Do you want good kids or godly kids? Do you parent to raise good kids or godly kids? Those are two distinct questions, because often what we desire and what we do in practice do not mesh and can even be at cross purposes. In chapter two of Give them Grace, Fitzpatrick and Thompson help us to see the difference between the two.
The history of the Old Testament from the beginning is a history of people who tried to be good on their own, who tried to prove themselves good. Just as they were not naturally good, so our children are not naturally good either. Jesus came to show us his goodness where we have failed. So teaching and praising outward goodness misses the mark. According to Fitzpatrick and Thompson,
Teaching our children to be well-behaved, good citizens is proper as far as it goes. But we must never mistake this training for Christian nurture or discipline, nor should we mistake their acquiescence to our social mores as true Christian righteousness. (45)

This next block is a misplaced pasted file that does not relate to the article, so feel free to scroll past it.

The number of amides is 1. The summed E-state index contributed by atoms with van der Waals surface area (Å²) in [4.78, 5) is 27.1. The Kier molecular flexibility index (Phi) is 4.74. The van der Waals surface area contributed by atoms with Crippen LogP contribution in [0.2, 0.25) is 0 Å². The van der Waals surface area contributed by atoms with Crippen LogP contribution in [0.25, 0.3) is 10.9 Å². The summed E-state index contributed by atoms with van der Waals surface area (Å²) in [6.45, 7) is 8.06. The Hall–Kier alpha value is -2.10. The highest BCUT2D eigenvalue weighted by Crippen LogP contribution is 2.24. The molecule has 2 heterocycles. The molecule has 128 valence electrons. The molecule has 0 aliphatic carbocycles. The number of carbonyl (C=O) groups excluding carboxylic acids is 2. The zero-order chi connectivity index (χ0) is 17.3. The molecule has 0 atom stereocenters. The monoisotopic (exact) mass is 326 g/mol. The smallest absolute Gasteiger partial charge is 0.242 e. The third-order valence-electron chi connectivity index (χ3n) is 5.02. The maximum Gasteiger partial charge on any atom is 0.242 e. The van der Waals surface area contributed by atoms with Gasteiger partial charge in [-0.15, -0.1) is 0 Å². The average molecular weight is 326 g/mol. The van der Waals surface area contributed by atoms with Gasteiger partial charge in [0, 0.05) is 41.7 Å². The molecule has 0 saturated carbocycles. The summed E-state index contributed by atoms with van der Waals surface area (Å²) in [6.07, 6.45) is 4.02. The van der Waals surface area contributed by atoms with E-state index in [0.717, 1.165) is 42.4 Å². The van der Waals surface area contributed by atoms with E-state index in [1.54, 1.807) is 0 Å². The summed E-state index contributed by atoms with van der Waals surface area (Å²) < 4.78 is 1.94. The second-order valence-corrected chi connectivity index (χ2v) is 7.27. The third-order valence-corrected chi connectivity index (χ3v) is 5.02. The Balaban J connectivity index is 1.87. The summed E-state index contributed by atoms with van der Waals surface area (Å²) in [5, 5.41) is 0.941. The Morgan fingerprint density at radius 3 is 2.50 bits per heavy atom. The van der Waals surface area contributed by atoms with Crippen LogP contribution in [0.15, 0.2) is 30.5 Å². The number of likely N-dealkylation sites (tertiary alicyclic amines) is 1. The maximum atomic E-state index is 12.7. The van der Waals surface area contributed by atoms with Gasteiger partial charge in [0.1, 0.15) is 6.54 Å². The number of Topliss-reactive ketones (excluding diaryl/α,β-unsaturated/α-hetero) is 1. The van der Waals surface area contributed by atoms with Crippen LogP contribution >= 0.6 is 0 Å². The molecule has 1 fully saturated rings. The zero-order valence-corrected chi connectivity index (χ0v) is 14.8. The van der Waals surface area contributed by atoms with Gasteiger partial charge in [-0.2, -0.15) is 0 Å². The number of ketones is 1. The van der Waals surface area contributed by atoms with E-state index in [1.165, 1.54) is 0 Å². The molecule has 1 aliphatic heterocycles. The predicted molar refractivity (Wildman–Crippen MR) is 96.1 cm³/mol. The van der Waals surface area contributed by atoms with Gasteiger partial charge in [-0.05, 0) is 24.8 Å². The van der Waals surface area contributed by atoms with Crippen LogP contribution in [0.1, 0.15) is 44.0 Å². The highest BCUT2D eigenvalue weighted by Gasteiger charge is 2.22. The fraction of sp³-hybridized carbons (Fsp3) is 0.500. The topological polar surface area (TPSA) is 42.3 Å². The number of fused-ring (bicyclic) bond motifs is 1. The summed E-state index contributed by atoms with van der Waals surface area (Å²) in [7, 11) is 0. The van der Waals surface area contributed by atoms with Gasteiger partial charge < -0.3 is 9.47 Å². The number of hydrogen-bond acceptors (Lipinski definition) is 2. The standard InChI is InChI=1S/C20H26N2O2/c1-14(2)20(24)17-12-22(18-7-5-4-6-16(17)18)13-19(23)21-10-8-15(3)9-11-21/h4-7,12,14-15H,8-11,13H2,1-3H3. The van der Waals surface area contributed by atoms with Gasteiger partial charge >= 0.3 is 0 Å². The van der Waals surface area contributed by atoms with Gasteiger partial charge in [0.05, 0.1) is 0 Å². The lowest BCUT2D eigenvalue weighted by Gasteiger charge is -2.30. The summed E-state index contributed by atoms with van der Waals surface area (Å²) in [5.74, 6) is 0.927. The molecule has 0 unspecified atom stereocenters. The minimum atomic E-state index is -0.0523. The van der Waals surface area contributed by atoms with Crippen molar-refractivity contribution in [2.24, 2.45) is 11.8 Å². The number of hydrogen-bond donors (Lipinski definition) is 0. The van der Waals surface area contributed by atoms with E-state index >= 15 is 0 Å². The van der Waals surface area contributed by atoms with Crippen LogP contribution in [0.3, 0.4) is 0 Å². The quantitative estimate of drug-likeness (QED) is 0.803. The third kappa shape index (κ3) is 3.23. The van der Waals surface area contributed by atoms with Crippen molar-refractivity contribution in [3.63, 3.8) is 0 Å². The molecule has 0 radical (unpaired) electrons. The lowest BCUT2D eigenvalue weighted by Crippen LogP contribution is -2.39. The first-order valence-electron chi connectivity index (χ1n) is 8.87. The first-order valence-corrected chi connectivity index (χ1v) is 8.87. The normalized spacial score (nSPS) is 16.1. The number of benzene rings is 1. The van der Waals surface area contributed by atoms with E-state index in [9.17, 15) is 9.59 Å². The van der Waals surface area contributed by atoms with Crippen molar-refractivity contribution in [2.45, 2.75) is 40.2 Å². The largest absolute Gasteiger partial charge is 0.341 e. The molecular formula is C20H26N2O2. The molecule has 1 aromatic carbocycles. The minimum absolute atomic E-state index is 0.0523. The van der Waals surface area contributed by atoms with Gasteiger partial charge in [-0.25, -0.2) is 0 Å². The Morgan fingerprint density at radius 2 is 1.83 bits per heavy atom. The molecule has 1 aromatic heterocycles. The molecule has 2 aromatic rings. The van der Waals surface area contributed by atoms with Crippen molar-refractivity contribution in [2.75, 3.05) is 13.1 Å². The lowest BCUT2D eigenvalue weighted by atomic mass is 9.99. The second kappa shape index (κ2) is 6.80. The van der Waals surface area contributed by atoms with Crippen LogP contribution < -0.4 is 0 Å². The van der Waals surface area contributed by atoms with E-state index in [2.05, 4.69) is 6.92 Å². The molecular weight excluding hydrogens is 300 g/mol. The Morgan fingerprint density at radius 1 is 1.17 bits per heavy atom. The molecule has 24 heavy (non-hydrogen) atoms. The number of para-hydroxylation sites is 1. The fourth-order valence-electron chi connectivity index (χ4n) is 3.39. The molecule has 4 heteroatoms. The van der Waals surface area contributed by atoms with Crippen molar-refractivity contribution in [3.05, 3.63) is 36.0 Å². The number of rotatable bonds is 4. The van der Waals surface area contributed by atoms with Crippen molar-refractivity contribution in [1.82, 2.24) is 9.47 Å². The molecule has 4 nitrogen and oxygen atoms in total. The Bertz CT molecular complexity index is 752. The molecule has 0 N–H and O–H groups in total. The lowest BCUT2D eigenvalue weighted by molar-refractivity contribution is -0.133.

Christian righteousness is a goodness bestowed, not earned or deserved. The authors have a good chart that distinguishes human obedience and passive righteousness.
|Human Obedience||Passive Righteousness|
|Accessible to all who work||Accessible only to those who believe|
|Outward conformity to rules||Record of Christ’s obedience is bestowed on all who believe|
|Renewed by self-effort and resolutions||Initiated and renewed by the Holy Spirit|
|Temporary and fluctuating||Eternal and settled|
|Imperfect and incomplete||Perfect and complete|
|Grinding slavery of works||Grateful, joyful obedience of faith|
|Produces fear and insecurity||Produces peace and godly confidence|
|Results in pride and despair||Results in rest and joy|
We shouldn’t tell our children that they are good, rather when God works in them we should praise God for his goodness and grace that was evident in our child. Their bottom line in this chapter is this: “You cannot raise good kids, because you’re not a good parent. There is only one good Parent, and he had one good Son.”